54. He testified under oath that he drove with kgoleng back to the school from viewing the graduation venue. The car he was driving was a double cab and it is spacious inside. That Kgoleng reported her matter late and she was not telling the truth but her wishful thinking. It was not the first time that he travelled with Kgoleng.
55. Kgoleng came to his office and he was warned not to discuss this matter further with anyone. Her coming to his office was solely to provoke him. He told her that he is not going to apologise.
56. He ran the school with professionalism and he had a professional relationship with the staff members. So, teachers like Rathlogo and Ntloana did not like him because he was against the corporal punishment of learners. They felt as if he was not protecting them. Rathlogo, Khoza and Ntloana were on a go-slow at work. He had also challenged the school's procurement policy.
57. Kgoleng was irregularly appointed as a teacher and he was made to complete documents for her to be absorbed at the school. Kgoleng did not like the questioning of her employment and his comment that people should be appointed on the merits of their qualification.
58. He denied having touched Chauke's buttocks and he was very helpful to her as he helped her to deal with her rape case. On the day Chauke said he touched her buttocks he was with Boya a member of the School Governing Body and Chauke did not report to him that she was sexually assaulted.
59. When Chauke entered the strongroom, he stood by the door because there was an unpleasant odour coming from the strongroom and he has sinuses hence he was breathing heavily.
60. The word "quickie" on the WhatsApp messages referred to a quick discussion to be had over coffee.
61. That Chauke made up the stories and Khoza is mad. There was a plot to have him removed as a principal
62. During cross-examination, he said the reason he refused to speak to the complainants was that the matter was still pending. He denied that at the time the complaint came to his office the matter was not reported to the District offices.
63. He said he is a spiritual person who does not engage in dirty things like touching private parts of women.
64. Tlou testified under oath that he was the chairperson of the School Governing Body in 2018, and he did not know the allegations against the Applicant. His testimony is about the character of the Applicant as a good man and he is surprised by the allegations against him.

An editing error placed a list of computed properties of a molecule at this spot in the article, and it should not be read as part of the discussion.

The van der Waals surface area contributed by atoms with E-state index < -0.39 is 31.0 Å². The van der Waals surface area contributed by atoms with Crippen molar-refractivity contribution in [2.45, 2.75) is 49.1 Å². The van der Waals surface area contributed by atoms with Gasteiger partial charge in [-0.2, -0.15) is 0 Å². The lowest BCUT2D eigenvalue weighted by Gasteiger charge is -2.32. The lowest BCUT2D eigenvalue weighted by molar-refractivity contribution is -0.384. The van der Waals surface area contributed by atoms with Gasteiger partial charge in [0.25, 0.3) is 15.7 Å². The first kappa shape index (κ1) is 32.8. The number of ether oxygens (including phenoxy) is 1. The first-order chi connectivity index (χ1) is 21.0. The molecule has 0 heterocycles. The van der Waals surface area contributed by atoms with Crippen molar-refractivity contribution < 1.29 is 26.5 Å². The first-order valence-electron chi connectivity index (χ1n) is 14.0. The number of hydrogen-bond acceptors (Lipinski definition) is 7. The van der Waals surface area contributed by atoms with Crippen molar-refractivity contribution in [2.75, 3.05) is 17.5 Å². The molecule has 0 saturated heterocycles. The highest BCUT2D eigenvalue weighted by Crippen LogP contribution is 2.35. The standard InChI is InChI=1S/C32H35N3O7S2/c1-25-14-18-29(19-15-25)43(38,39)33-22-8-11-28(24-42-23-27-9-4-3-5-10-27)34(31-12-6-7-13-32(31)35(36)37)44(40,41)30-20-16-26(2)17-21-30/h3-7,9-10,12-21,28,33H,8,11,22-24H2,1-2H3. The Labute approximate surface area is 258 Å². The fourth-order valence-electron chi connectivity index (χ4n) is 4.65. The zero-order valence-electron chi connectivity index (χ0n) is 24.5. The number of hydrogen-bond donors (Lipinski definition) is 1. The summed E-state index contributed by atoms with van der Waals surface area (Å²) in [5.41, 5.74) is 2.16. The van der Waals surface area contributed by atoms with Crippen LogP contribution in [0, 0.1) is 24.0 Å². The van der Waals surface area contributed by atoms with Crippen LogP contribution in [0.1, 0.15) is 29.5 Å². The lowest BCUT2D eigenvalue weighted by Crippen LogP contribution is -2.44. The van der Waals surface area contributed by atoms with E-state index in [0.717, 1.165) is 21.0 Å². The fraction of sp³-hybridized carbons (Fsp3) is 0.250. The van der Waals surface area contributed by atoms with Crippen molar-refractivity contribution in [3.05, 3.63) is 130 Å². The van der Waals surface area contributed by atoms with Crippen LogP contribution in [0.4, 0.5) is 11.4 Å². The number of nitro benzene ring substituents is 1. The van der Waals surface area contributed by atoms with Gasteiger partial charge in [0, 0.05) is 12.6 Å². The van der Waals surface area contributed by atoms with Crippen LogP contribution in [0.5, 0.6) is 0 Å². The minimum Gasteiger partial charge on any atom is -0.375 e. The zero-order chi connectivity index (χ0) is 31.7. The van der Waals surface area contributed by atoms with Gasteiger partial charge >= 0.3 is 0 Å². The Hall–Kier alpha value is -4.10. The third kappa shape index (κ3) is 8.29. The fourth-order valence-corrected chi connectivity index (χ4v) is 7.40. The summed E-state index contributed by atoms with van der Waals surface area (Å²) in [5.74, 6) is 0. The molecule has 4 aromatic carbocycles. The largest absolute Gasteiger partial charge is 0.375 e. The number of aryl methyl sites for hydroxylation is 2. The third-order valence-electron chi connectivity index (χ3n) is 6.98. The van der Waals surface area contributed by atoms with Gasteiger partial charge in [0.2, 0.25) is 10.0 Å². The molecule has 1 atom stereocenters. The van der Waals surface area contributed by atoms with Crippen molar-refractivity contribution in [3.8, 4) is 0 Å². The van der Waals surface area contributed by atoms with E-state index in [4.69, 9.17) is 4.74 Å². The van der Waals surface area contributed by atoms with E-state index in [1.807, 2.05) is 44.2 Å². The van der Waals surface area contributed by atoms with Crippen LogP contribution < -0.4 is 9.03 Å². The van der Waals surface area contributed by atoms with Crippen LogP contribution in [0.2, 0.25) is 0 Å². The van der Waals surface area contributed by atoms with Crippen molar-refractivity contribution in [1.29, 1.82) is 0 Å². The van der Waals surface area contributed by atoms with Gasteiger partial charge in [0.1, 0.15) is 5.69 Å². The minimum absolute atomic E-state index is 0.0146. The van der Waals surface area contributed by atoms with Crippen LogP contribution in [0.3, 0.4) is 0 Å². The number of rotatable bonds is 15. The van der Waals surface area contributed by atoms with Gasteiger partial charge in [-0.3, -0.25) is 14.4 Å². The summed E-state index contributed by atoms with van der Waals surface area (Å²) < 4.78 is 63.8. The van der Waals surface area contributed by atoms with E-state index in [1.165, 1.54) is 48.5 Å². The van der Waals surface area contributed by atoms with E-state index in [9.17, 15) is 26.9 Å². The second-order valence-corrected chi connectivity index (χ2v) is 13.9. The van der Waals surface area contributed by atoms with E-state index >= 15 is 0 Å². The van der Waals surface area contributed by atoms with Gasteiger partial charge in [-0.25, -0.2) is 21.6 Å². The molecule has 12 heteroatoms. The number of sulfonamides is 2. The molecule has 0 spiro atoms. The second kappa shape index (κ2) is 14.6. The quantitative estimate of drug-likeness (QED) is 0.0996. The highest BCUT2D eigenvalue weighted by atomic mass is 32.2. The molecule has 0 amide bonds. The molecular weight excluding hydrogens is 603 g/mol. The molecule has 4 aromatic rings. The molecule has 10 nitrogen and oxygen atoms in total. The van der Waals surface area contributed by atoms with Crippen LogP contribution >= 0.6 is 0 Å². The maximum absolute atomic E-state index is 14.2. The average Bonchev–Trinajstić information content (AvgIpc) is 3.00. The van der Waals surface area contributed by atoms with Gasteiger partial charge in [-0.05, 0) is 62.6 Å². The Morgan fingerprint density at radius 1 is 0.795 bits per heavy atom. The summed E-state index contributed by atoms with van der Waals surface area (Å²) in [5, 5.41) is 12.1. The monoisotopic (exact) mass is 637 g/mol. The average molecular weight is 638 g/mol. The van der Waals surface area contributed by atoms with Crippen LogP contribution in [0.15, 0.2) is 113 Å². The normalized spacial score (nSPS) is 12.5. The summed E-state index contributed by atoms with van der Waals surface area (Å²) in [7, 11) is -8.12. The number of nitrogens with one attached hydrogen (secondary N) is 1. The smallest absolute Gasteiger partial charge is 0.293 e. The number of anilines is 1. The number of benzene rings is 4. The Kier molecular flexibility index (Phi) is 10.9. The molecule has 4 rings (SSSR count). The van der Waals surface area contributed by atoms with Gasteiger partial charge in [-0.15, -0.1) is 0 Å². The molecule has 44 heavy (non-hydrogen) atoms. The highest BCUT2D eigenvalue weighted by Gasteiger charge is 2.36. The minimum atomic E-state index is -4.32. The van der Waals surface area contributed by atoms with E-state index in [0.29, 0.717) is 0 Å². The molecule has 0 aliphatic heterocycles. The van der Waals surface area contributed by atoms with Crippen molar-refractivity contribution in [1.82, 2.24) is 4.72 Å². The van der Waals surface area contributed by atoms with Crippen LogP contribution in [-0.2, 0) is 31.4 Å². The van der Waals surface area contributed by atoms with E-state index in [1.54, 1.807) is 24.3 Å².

65. During cross-examination, he conceded that he would not have known the allegation since they were between the employee and its employee. That he cannot say with certainty that the Applicant did commit the offence but it was unlike him to have done it.
66. The Applicant's representative argued that the WhatsApp conversation between the Applicant and Ms Chauke, took place on a Saturday and he was going to visit the school, he thought he could pass by her home to check her well-being, as it was a while since she was not at school. He merely suggested that they should have a quick chat over coffee, and never mentioned the word sex.
67. Ms Chauke seduced or led the Applicant, hence the evidence of the conversation that was started by Ms Chauke, this is a clear case of entrapment, and it proves that there was conspiracy or conniving against the Applicant.
68. That Ratlhogo, Kgoleng, Khoza and Chauke confronted the Applicant in his office to entrap him in admitting that he sexually abused the two complainants, and on both occasions, they left empty-handed as he denied that such actions took place.

69. Section 138(7) of the LRA requires me to issue an arbitration award with brief reasons. What follows is a summary of evidence and arguments presented at the arbitration relevant to my findings. Section 188(1)(a) of the LRA and Code of Good Practice: Dismissal, Item 2(4) provides that a dismissal that is not automatically unfair, is unfair if the employer fails to prove, that the reason for dismissal is a fair reason related to the employee’s conduct or capacity or based on employer’s operational requirements.
70. Section 17(1) of the Employment of Educators Act 76 of 1998 provides that an educator must be dismissed if he or she is found guilty of the following :
(a) Theft, bribery, fraud, or an act of corruption in regard to examinations or promotional reports;
(b) committing an act of sexual assault on a leaner, student or other employee;
(c) having a sexual relationship with a learner of the school where he or she is employed;
(d) seriously assaulting, with intention to cause grievous bodily harm to, a leaner, student or other employee;
(e) illegal possession of an intoxicating, illegal or stupefying substance; or
(f) causing a leaner or a student to perform any acts contemplated in paragraphs (a) to (e).
71. Section 17 (1) of the Employment of Educators Act makes it mandatory that once an educator is found guilty of the misconduct in paragraphs (a) to (e).
72. The Court in Combined Transport Services (Pty) Ltd v Buhle Zamokwakhe Miya and Others (2016) ZALAC 57 reaffirmed the applicability of the "balance of probabilities" test in employment law disputes when it held that a proper assessment of evidence requires the attachment of more weight on the evidence that is consistent and/ or more credible. Further that the test herein is "balance probability", dictating that a more probable version should be accepted, as opposed to a "beyond reasonable doubt" test, which is the test applicable to criminal cases.
73. The Code of Good Practice further provides that one of the requirements of a fair dismissal for misconduct is that the dismissal must be an appropriate remedy, in light of the facts of the case.